Apart from Fiscal and Monetary policies, slower growth may also make PBOC continue depreciating yuan that has been downward trending for the past two months.  Although it is stated by PBOC officials that their currency moves were aim to reduce Yuan speculation, not to improve competitiveness of domestic product on foreign market. Actually, even if yuan were depreciating, China’s export barely increase. According to export companies, what they needed the most to improve competitiveness is more innovated product and better service quality.  But according to RBS economist Louis Kuijs, “the longer China needs to wait for convincing export growth, the more likely it is that keeping the currency down is a tempting policy measure to try to instill some life in exports and manufacturing.”

UBS analyst Tao Wang says that the slowing growth means that difficult reforms will be put off indefinitely. First up, said Ms. Wang: cutting red tape, opening the service sector to private investment and development of new financial products. For instance, the People’s Bank of China is in its final stages of winning approval for a bank deposit insurance system. Ms. Wang said more difficult efforts, including restructuring state-owned enterprises, land reform and establishing a nationwide property tax “will progress more slowly.”

 

Trade figures for March and China’ s Growth Prospect

If plunging of Chinese export is not surprising, then the double decline of both export and import is truly stunning. According to WSJ, China posted a 6.6% drop in exports in March, a drop compared with last March confounded economists, many of whom had expected growth of more than 4%. Imports also fell 11.3% year-on-year.

It is widely known that export reflect the foreign demand on domestic goods and services, and import reflect the domestic demand on foreign goods and services. Does these figures suggesting that China growth perspective becomes even more gloomy?

There are two reasons to believe the real picture may not be as bleak as the numbers suggest. One is that the “over-invoicing” artificially boosted trade figures of March 2013, making the latest data look poor by comparison.Over-invoicing is a phenomenon where companies use fake export invoices to dodge China’s capital controls and get money into the country, often for investment. Beijing cracked down on the practice last spring, but over-invoicing was still prevalent in March 2013. Another reason is that  China’s trade statistics in the first quarter are often skewed by the Lunar New Year holidays, which will make March figure relatively ugly.

But this two reason only explain for the drop of export, what is dragging down the import?

“I’m not that worried about exports,” Shuang Ding, an economist at Citigroup in Hong Kong said. “Imports are more worrisome. Tightening credit conditions are continuing to affect domestic demand, especially investment.” China’s policy makers have been walking a tightrope, trying to constrain the rapid growth of lending without stifling the economy. Even the modest tightening under way seems to have had a pronounced effect on demand, Mr. Ding said.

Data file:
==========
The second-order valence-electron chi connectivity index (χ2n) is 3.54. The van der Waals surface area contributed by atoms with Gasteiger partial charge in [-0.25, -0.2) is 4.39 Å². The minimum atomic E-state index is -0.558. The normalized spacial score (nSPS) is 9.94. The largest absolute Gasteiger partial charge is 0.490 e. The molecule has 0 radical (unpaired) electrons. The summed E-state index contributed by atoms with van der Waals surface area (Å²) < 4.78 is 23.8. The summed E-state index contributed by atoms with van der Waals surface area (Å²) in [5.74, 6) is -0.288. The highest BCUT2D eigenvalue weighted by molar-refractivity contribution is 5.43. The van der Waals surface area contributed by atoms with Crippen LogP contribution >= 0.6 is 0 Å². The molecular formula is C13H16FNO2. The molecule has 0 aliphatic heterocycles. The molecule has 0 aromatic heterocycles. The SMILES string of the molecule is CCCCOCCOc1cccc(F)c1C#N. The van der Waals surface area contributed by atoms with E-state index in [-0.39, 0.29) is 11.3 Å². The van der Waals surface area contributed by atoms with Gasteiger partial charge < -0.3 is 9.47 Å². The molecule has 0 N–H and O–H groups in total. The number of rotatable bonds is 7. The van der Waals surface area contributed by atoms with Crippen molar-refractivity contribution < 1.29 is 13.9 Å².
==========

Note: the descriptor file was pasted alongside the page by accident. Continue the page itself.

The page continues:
China is the major importer of raw materials, commodities, machinery and transportation goods. If import of China declined, this would have a huge impact on the global recovery pace.

Never the less, Premier Li Keqiang, when making a speech at the Boao Davos Forum,  emphasized that the government won’t panic in the face of slowing growth. “The downward pressure on economic growth remains,” Mr. Li said in a speech just as the trade data were being published. “We can’t underestimate these difficulties. We won’t resort to strong short-term stimulus policies just because of temporary economic fluctuations.”

I am glad to see that our government is determined to carry out economic reform that well bring China with a more sustainable growth prospect. Our economy has already paying a huge price on the rapid industrialization, which result in heavy pollution, unhealthy financial system, and a looming housing bubble. Nevertheless, the government’s tolerance for a slowdown has limits. Stability is always the number one priority for any politician.  Unemployment, although lack of a official and credible statistics in China, is posing more pressure on the government and central banks policy making decision. “The real space to watch in determining whether or not the leadership is stimulating the economy will be the pace of credit growth,” said Andrew Polk, an economist at The Conference Board, in a research report this week. March’s lending data is expected in the next few days.

 

 

 

 

Interest rate liberalization in China

Interest rate liberalization in China is long overdue, but steering the banking system of the second large economy in the world to a new direction is not a easy task. That’s why PBOC is hiring new brains to deepen their understanding of how to transform to a central bank more like other central banks, for instance, the Federal Reserve Bank of United States.

Ma Jun, until recently Deutsche Bank ‘s top China economist, was hired as the Chinese central bank’s new chief economist.   At a economic-policy session held by the PBOC and the IMF on March 27 in Beijing, he was proposing a plan to liberalize the country’s financial system within three years,  which he claimed will help the the country‘s economy reformation and sustain economic growth.